IDs aside, our methods could be a lot more modern.
While the defeat of the amendment -- when combined with DFL control of the Legislature -- probably ends the debate on voter ID for the next session, it shouldn't end the discussion about how the state's election system could be improved.
Indeed, the voter ID debate that has consumed the state for the last two years has left Minnesota on the outside looking in at key reforms that hold great promise for addressing both fears of fraud and concerns about disenfranchisement in state elections. Now, in the wake of photo ID's defeat at the polls, is the time for the Legislature to work in a bipartisan manner with the secretary of state and election officials statewide to put these reforms into place.
At its heart, the recent ID debate in Minnesota (like similar debates across the nation) is rooted in uncertainty about the quality and integrity of the voter rolls. In Minnesota, as in many states across the nation, citizens still register to vote or change their registrations using old-fashioned technology: a printed form that, once complete, is entered into a database that ultimately becomes the voter rolls.
While such a system is familiar (and common in many states), it has considerable drawbacks, as described in a recent report by the Pew Center on the States: inaccuracy as information is transferred from handwritten forms to computer databases, inefficiency because of the complicated process involved in populating and maintaining the rolls, and costliness (both in terms of time and taxpayer dollars) in making it all work.
Already, states are beginning to seek a new way to manage voter registration that avoids the drawbacks of the current system.
First, more than a dozen states already have embraced online voter registration (OVR) -- linking their voter rolls to other databases like motor vehicle records -- in an effort to ease the process for voters and election officials alike. OVR not only streamlines the process but also allows the state to verify registrants' identity and citizenship at the outset. Because of this balance, OVR is popular with Republicans and Democrats alike in every region of the country.
In addition, states are beginning to band together to share registration and other data that will help ensure the integrity of the voter rolls while also opening them up to larger numbers of eligible voters. With Pew's help, seven states -- Colorado, Delaware, Maryland, Nevada, Utah, Virginia and Washington -- have joined the Electronic Registration Information Center (ERIC), a nonprofit data exchange designed to improve the accuracy of America's voter rolls and increase access to voter registration for all eligible citizens. The ERIC states not only have been able to identify voters who don't belong on the rolls but also have reached out to eligible citizens who have not yet registered to vote.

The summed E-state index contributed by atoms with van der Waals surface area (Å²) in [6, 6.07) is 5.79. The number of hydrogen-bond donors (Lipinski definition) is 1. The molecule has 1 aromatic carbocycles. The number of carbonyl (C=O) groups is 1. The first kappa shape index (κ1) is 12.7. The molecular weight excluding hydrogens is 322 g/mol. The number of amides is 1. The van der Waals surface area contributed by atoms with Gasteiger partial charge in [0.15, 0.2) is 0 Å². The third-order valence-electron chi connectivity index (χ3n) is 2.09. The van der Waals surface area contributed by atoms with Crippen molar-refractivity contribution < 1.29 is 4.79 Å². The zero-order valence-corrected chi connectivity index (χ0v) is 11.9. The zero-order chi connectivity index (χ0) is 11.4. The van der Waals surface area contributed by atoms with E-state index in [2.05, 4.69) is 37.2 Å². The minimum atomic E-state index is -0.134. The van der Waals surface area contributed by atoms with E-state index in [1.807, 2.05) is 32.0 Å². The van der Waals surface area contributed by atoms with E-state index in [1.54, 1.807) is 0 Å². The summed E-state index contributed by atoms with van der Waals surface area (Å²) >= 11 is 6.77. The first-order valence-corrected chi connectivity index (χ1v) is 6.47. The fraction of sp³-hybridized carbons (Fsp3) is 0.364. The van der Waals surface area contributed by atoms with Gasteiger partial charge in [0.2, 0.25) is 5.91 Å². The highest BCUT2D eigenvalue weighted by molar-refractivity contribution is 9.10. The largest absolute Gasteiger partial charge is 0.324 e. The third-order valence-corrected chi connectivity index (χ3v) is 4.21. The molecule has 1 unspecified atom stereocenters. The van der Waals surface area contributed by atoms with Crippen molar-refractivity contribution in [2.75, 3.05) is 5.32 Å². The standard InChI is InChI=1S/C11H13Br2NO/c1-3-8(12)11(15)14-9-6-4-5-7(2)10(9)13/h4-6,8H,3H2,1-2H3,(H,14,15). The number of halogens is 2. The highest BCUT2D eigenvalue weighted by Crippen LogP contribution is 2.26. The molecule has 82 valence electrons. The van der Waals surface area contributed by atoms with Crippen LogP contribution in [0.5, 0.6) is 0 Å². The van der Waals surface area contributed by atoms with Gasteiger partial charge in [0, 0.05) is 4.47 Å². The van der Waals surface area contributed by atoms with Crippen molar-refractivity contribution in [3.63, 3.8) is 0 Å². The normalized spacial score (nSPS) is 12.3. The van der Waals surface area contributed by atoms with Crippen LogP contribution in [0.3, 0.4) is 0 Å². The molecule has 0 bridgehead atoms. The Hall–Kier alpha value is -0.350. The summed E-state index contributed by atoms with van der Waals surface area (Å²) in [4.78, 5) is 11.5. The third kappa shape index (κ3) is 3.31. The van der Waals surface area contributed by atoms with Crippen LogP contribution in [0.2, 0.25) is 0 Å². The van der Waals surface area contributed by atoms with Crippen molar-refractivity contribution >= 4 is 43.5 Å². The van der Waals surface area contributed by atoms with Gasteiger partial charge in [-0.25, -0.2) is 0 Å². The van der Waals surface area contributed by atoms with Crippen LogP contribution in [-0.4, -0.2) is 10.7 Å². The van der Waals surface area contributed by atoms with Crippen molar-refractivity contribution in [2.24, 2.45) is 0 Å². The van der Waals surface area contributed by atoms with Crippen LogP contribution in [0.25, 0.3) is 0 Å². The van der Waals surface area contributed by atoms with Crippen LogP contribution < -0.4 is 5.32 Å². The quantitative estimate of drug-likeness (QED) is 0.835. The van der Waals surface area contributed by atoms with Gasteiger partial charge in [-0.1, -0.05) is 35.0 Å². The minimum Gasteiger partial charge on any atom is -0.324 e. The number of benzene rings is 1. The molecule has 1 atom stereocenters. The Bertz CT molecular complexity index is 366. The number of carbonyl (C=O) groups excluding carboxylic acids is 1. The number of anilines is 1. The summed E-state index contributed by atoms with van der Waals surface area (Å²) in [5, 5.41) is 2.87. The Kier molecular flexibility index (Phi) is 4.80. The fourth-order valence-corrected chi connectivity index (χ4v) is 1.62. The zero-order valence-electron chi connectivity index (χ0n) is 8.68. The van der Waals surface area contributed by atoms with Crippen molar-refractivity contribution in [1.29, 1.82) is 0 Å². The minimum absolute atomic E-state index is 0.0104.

Minnesota lawmakers -- as well as Secretary of State Mark Ritchie and local election officials -- should take a look at OVR and ERIC and decide, as so many other states have, that modernizing the registration system by adopting one or both will make the state's elections more convenient and more secure.
The parties have spent almost two years fighting -- in the statehouse, in the courthouse, in the media and on the campaign trail -- about who's right on voter ID; now is the time for everyone who claims to care about elections to think about what's right for the state's voters. OVR and ERIC -- which address the real problem of an outdated system -- are an excellent starting place for such discussion, and an overdue opportunity for bipartisan cooperation and leadership to enhance the voting process in Minnesota.
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Doug Chapin is director of the Program for Excellence in Election Administration at the University of Minnesota's Humphrey School of Public Affairs.
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